Crucial Commentaries Part 1(in no particular order of cruciality)

Posted in Uncategorized on August 19, 2010 by John Levy

1.  THE PASSENGER (1975)  Commentary by  Jack Nicholson

Some actor commentaries can really really suck I’m very sad to say. Many can be humorous, but most are just boring. I really enjoyed this one mostly because you are basically watching an Antonioni film with Jack fucking Nicholson, in regards to one of his most interesting characters, David Locke, a man who happens onto a opprotunity to abandon his own identity for another, consequences follow for the now Gunrunner one time Professione: reporter, which also happens to be the title of the film in Italy, home to Director Michelangelo Antonioni. Jack gives insight about the Maestro, the role, and more, and actually appreciates the craft he works in and the people he works with, which makes him an informative commentator.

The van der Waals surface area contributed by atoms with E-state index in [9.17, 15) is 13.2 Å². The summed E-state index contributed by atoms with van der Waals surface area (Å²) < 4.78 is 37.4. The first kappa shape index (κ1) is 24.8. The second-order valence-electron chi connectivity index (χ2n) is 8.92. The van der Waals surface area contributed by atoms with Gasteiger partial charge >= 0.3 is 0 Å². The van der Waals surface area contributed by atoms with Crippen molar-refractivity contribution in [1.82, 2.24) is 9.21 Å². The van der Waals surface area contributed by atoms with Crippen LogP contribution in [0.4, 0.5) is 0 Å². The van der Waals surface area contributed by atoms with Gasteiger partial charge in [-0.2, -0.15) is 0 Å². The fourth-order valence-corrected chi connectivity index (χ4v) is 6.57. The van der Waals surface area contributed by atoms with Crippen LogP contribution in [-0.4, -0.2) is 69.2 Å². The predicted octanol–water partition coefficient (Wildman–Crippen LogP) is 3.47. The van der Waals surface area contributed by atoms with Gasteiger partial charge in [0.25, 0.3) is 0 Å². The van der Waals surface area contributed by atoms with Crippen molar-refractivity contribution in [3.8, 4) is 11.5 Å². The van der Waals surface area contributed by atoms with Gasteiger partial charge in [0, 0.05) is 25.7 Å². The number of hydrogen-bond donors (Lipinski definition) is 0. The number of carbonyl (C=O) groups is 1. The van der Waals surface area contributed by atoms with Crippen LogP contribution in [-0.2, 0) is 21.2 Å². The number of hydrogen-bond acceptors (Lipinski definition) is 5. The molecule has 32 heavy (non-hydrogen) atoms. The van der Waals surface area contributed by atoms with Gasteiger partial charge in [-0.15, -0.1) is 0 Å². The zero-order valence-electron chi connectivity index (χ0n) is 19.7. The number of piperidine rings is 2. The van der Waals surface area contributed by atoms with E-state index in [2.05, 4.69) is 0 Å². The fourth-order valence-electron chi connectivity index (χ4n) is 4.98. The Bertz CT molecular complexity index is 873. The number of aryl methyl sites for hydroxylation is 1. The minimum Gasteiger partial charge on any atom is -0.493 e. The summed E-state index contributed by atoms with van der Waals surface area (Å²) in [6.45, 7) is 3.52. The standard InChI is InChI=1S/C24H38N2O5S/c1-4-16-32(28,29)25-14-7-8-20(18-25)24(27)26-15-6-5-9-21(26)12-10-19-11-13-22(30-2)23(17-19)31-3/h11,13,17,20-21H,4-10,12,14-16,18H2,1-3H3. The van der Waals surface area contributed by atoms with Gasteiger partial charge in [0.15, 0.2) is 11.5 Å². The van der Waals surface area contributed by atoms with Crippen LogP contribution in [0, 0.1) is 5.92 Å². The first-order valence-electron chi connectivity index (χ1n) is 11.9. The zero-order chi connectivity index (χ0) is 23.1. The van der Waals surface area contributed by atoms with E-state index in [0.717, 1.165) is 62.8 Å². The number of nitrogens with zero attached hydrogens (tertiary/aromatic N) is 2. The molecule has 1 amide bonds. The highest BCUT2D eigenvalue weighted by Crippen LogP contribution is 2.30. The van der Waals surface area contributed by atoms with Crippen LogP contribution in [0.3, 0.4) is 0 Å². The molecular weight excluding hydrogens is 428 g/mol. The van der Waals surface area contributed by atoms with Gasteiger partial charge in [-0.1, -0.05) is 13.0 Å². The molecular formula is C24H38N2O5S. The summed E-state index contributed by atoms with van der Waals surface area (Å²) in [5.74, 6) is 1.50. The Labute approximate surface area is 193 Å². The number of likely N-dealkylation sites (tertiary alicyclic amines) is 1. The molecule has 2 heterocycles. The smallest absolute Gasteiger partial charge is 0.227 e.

2. REPULSION (1965)  Commentary by Director Roman Polanski  &  Catherine Deneuve

Recorded in 1994 for the original Criterion Laserdisc release, this commentary features two separate commentaries on one track. Polanski mentions on this one that he and Deneuve were much closer before the films production and really didn’t reconnect after it wrapped. They of course see each other from time to time and Polanski also mentions he follows Deneuve’s work, but sadly were not reunited for this commentary. None the less, it is very interesting and a great insight into the process of the film and these two major icons on an early stage in their craft from amid the apex of their careers.

3.  POINT BLANK (1967)  Commentary by Director  John Boorman  &  Steven Soderbergh

This is simple…..any chance you have to hear someone talk about working with Lee Marvin. Do it. Not to mention Boorman and Soderbergh just do great commentaries to begin with, you can’t go wrong.

4.  SEPARATE TABLES  (1958)  Commentary by Director Delbert Mann